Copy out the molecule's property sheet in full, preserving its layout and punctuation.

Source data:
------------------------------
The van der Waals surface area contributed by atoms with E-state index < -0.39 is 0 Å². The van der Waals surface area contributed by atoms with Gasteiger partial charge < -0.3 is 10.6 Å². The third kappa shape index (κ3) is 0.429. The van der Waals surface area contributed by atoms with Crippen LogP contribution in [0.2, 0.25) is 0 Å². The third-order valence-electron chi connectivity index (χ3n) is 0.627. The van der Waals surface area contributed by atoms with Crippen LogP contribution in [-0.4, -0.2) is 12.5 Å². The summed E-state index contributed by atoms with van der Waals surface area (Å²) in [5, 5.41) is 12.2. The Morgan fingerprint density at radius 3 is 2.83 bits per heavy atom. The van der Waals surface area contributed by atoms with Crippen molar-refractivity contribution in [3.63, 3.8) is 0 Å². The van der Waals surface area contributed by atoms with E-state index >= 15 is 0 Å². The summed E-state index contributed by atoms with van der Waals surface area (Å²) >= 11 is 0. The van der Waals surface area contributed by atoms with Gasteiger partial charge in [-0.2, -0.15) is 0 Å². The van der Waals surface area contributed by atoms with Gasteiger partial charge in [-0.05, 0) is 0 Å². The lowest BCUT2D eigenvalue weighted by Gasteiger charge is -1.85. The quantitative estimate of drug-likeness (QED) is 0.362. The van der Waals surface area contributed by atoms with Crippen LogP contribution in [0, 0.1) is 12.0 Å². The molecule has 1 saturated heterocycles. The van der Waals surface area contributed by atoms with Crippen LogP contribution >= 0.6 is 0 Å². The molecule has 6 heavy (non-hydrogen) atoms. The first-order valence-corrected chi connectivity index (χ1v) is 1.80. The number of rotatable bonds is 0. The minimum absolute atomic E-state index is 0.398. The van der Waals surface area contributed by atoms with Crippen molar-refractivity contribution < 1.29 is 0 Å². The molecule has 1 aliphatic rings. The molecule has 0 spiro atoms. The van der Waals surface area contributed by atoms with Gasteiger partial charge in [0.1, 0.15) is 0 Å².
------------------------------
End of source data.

The van der Waals surface area contributed by atoms with E-state index < -0.39 is 0 Å². The van der Waals surface area contributed by atoms with Gasteiger partial charge < -0.3 is 10.6 Å². The third kappa shape index (κ3) is 0.429. The van der Waals surface area contributed by atoms with Crippen LogP contribution in [0.2, 0.25) is 0 Å². The third-order valence-electron chi connectivity index (χ3n) is 0.627. The van der Waals surface area contributed by atoms with Crippen LogP contribution in [-0.4, -0.2) is 12.5 Å². The summed E-state index contributed by atoms with van der Waals surface area (Å²) in [5, 5.41) is 12.2. The Morgan fingerprint density at radius 3 is 2.83 bits per heavy atom. The van der Waals surface area contributed by atoms with Crippen molar-refractivity contribution in [3.63, 3.8) is 0 Å². The van der Waals surface area contributed by atoms with E-state index >= 15 is 0 Å². The summed E-state index contributed by atoms with van der Waals surface area (Å²) >= 11 is 0. The van der Waals surface area contributed by atoms with Gasteiger partial charge in [-0.2, -0.15) is 0 Å². The van der Waals surface area contributed by atoms with Gasteiger partial charge in [-0.05, 0) is 0 Å². The lowest BCUT2D eigenvalue weighted by Gasteiger charge is -1.85. The quantitative estimate of drug-likeness (QED) is 0.362. The van der Waals surface area contributed by atoms with Crippen LogP contribution in [0, 0.1) is 12.0 Å². The molecule has 1 saturated heterocycles. The van der Waals surface area contributed by atoms with Crippen LogP contribution >= 0.6 is 0 Å². The molecule has 6 heavy (non-hydrogen) atoms. The first-order valence-corrected chi connectivity index (χ1v) is 1.80. The number of rotatable bonds is 0. The minimum absolute atomic E-state index is 0.398. The van der Waals surface area contributed by atoms with Crippen molar-refractivity contribution < 1.29 is 0 Å². The molecule has 1 aliphatic rings. The molecule has 0 spiro atoms. The van der Waals surface area contributed by atoms with Gasteiger partial charge in [0.1, 0.15) is 0 Å².